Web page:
The film is playing at select theaters around the US and should be available next month for streaming and digital download. (via russell davies)
I have been doing a poor job keeping up with my Steve Jobs-related media. I haven't had a chance to pick up the new Becoming Steve Jobs book yet. And I had no idea that the Aaron Sorkin-penned biopic was still in the works, much less that Michael Fassbender is playing Jobs and Danny Boyle is directing. Here's the trailer:
The trailer debuted during last night's series finale of Mad Men, which was possibly the most appropriate venue for it. [Slight spoilers...] Draper always had a Jobs-esque sheen to him, although the final scene showed us that, yes, Don Draper actually would like to sell sugar water for the rest of his life.
Update: A proper trailer has dropped. I don't know how much we'll learn about the actual Steve Jobs from the movie, but it looks like it might be good.
Beyond Clueless will be the first major study -- in any medium -- of the teen movie revolution that occurred in the ten years that separated the releases of Clueless in 1995 and Mean Girls in 2004. Part historical account, part close textual analysis, part audiovisual mood piece and part head-over-heels love letter to the teen genre, the film will examine more than two hundred films released during this decade-long idyll, in terms of their characters, themes and what they had to say for themselves.
According to the Art of the Title, who did an interview with the filmmakers about the opening title sequence, the is constructed entirely of clips from other movies.
What if all those American teen movies from the '90s and early 2000s took place in the same universe? What if Crash Override and Cher Horowitz and Laura Palmer all went to the same high school? In the cleverly cut opening to director Charlie Lyne's essay film Beyond Clueless, their worlds are brought together in one long hallway of jeers and sneers, smug smiles, and adolescent longing.
Made entirely of clips, Beyond Clueless does with editing for film what the album Endtroducing... did with sampling for music. Shepherded by the voice of Fairuza Balk, the film is a bricolage of footage meticulously collected from over 200 films, weaving together an era of cliques and hierarchies, baggy pants and chokers, beepers and laptops, with a dash of apple pie and occultism.
The other day, I made a reference to a trailer for a TV series being "a little too trailery for my taste". What I meant was that it too much like every other trailer (in that genre) and didn't show enough of the character of the particular show being advertised. Action movie trailers are perhaps the worse offenders in this regard, as this meta-trailer shows:
Ok, even though George Clooney's character says "you ain't seen nothing yet" in the trailer, I am cautiously optimistic that Tomorrowland won't actually suck. Brad Bird is directing, for one thing.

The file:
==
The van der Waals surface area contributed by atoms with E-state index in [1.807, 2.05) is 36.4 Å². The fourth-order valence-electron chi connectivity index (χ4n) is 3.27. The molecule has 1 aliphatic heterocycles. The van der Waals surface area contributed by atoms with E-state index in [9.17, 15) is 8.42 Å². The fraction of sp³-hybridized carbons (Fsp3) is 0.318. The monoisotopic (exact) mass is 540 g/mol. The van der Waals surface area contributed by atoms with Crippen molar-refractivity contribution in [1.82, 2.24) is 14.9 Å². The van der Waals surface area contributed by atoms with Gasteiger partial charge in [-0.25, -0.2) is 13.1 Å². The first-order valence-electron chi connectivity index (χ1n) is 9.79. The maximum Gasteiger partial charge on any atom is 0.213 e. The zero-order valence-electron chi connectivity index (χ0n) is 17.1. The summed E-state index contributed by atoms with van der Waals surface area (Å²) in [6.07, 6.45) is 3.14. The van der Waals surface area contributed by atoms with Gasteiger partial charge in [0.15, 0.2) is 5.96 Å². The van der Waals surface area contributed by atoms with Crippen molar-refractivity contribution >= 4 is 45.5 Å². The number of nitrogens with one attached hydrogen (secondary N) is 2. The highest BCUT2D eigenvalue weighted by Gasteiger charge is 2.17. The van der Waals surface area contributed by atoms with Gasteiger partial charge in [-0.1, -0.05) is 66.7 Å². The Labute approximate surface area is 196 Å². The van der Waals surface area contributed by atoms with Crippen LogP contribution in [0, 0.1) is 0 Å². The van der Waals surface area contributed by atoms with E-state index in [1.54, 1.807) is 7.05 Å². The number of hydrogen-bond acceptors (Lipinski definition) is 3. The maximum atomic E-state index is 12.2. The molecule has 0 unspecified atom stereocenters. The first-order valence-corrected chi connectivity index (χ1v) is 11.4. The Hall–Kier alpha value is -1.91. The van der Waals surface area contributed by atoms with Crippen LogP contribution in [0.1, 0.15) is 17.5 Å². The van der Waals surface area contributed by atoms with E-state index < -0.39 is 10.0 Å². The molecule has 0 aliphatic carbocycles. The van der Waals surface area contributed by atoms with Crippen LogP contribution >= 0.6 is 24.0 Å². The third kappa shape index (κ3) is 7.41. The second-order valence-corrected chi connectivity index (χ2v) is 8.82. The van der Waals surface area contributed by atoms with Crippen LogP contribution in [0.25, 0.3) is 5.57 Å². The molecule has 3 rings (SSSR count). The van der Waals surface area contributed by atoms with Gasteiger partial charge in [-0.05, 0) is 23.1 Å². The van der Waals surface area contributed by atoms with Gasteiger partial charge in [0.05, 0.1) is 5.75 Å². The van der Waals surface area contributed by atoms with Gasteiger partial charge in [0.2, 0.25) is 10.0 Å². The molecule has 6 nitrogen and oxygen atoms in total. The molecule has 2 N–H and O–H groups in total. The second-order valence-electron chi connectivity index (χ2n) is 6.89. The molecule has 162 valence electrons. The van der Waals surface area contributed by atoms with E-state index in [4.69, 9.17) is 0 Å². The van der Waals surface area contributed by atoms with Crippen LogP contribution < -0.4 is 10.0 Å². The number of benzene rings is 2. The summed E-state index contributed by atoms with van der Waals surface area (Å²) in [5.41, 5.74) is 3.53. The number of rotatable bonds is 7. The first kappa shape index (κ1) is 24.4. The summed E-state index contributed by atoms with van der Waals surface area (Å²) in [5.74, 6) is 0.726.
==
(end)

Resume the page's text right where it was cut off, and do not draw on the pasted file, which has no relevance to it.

Interesting thing about Clooney: even though he's one of the biggest movie stars in the world, aside from Gravity, he's never really had a big summer blockbustery sort of hit. Only six of his films have grossed more than $100 million...compare that with Will Smith or even Matt Damon, both of whom are younger.1 Perhaps Tomorrowland will be Clooney's Pirates of the Caribbean or Bourne.
The list of actors sorted by box office gross is fascinating, btw. The top five: Tom Hanks, Morgan Freeman, Samuel L. Jackson, Harrison Ford, and Eddie Murphy, three of whom are black. The first woman on the list is Cameron Diaz at #13 (and then Cate Blanchett at 21, Helena Bonham Carter at 22, Emma Watson at 25, and Julia Roberts at 26). Sorting by average gross isn't working for me, but I scanned through and found the top five (who have been in 6 or more films): Emma Watson (whose movies gross $191.6 million on average), Daniel Radcliffe, Taylor Lautner, Rupert Grint, and Liam Hemsworth. ↩
HBO will premiere the critically acclaimed authorized documentary Kurt Cobain: Montage of Heck later this year on May 4. Here's the trailer:
Looks promising. The film is directed by Brett Morgen, who also did the excellent The Kid Stays in the Picture documentary about Robert Evans. And the name comes from a late-80s mixtape made by Cobain.
The scope of the film has changed since the project started -- it was originally just about the DeLorean Time Machine -- and so the production team has gone back to Kickstarter to fund completion of the film. (via @ystrickler)
Ok, I'm starting to feel better about Inside Out, Pixar's upcoming animated feature that takes place mostly inside the mind of a young girl. The first trailer featured a bunch of gender stereotypes and mostly left me scratching my head, but the second trailer is solid:
The Kingdom of Dreams and Madness is a documentary which presents a year in the life of Studio Ghibli and its famed director, Hayao Miyazaki. The year in question was a particularly interesting one during which Miyazaki announced his retirement. The trailer:
Granted near-unfettered access to the notoriously insular Studio Ghibli, director Mami Sunada follows the three men who are the lifeblood of Ghibli -- the eminent director Hayao Miyazaki, the producer Toshio Suzuki, and the elusive and influential "other director" Isao Takahata -- over the course of a year as the studio rushes to complete two films, Miyazaki's The Wind Rises and Takahata's The Tale of The Princess Kaguya. The result is a rare "fly on the wall" glimpse of the inner workings of one of the world's most celebrated animation studios, and an insight into the dreams, passion and singular dedication of these remarkable creators.